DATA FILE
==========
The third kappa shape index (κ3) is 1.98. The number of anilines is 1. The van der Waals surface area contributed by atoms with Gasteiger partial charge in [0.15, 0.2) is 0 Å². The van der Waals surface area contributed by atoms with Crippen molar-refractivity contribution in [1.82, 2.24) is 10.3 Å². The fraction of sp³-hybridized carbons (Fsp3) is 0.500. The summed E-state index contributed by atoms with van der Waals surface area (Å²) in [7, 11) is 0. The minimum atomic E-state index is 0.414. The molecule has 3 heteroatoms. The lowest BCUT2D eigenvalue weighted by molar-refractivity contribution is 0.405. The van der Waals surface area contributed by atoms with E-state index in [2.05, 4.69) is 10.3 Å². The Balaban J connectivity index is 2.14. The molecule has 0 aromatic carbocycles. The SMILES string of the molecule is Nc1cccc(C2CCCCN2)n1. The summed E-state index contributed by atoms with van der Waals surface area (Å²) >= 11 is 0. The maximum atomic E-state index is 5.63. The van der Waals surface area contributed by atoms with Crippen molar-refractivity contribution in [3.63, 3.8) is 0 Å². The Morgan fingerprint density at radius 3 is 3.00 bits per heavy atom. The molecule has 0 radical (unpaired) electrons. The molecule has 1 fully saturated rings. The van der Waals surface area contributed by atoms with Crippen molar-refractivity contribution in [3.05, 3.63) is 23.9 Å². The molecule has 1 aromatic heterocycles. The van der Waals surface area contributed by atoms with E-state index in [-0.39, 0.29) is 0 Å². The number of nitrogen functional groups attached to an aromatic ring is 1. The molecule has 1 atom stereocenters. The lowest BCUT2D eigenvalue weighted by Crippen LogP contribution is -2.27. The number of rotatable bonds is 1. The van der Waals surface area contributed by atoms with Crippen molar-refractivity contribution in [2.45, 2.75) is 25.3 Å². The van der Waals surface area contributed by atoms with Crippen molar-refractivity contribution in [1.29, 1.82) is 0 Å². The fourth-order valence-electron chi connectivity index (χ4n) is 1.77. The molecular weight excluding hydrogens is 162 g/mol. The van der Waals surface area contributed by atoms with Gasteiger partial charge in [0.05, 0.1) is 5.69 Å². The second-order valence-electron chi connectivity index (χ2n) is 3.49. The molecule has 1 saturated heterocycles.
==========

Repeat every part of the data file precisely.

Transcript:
The third kappa shape index (κ3) is 1.98. The number of anilines is 1. The van der Waals surface area contributed by atoms with Gasteiger partial charge in [0.15, 0.2) is 0 Å². The van der Waals surface area contributed by atoms with Crippen molar-refractivity contribution in [1.82, 2.24) is 10.3 Å². The fraction of sp³-hybridized carbons (Fsp3) is 0.500. The summed E-state index contributed by atoms with van der Waals surface area (Å²) in [7, 11) is 0. The minimum atomic E-state index is 0.414. The molecule has 3 heteroatoms. The lowest BCUT2D eigenvalue weighted by molar-refractivity contribution is 0.405. The van der Waals surface area contributed by atoms with E-state index in [2.05, 4.69) is 10.3 Å². The Balaban J connectivity index is 2.14. The molecule has 0 aromatic carbocycles. The SMILES string of the molecule is Nc1cccc(C2CCCCN2)n1. The summed E-state index contributed by atoms with van der Waals surface area (Å²) >= 11 is 0. The maximum atomic E-state index is 5.63. The van der Waals surface area contributed by atoms with Crippen molar-refractivity contribution in [3.63, 3.8) is 0 Å². The Morgan fingerprint density at radius 3 is 3.00 bits per heavy atom. The molecule has 0 radical (unpaired) electrons. The molecule has 1 fully saturated rings. The van der Waals surface area contributed by atoms with Crippen molar-refractivity contribution in [3.05, 3.63) is 23.9 Å². The molecule has 1 aromatic heterocycles. The van der Waals surface area contributed by atoms with E-state index in [-0.39, 0.29) is 0 Å². The number of nitrogen functional groups attached to an aromatic ring is 1. The molecule has 1 atom stereocenters. The lowest BCUT2D eigenvalue weighted by Crippen LogP contribution is -2.27. The number of rotatable bonds is 1. The van der Waals surface area contributed by atoms with Crippen molar-refractivity contribution in [2.45, 2.75) is 25.3 Å². The van der Waals surface area contributed by atoms with Crippen molar-refractivity contribution in [1.29, 1.82) is 0 Å². The fourth-order valence-electron chi connectivity index (χ4n) is 1.77. The molecular weight excluding hydrogens is 162 g/mol. The van der Waals surface area contributed by atoms with Gasteiger partial charge in [0.05, 0.1) is 5.69 Å². The second-order valence-electron chi connectivity index (χ2n) is 3.49. The molecule has 1 saturated heterocycles.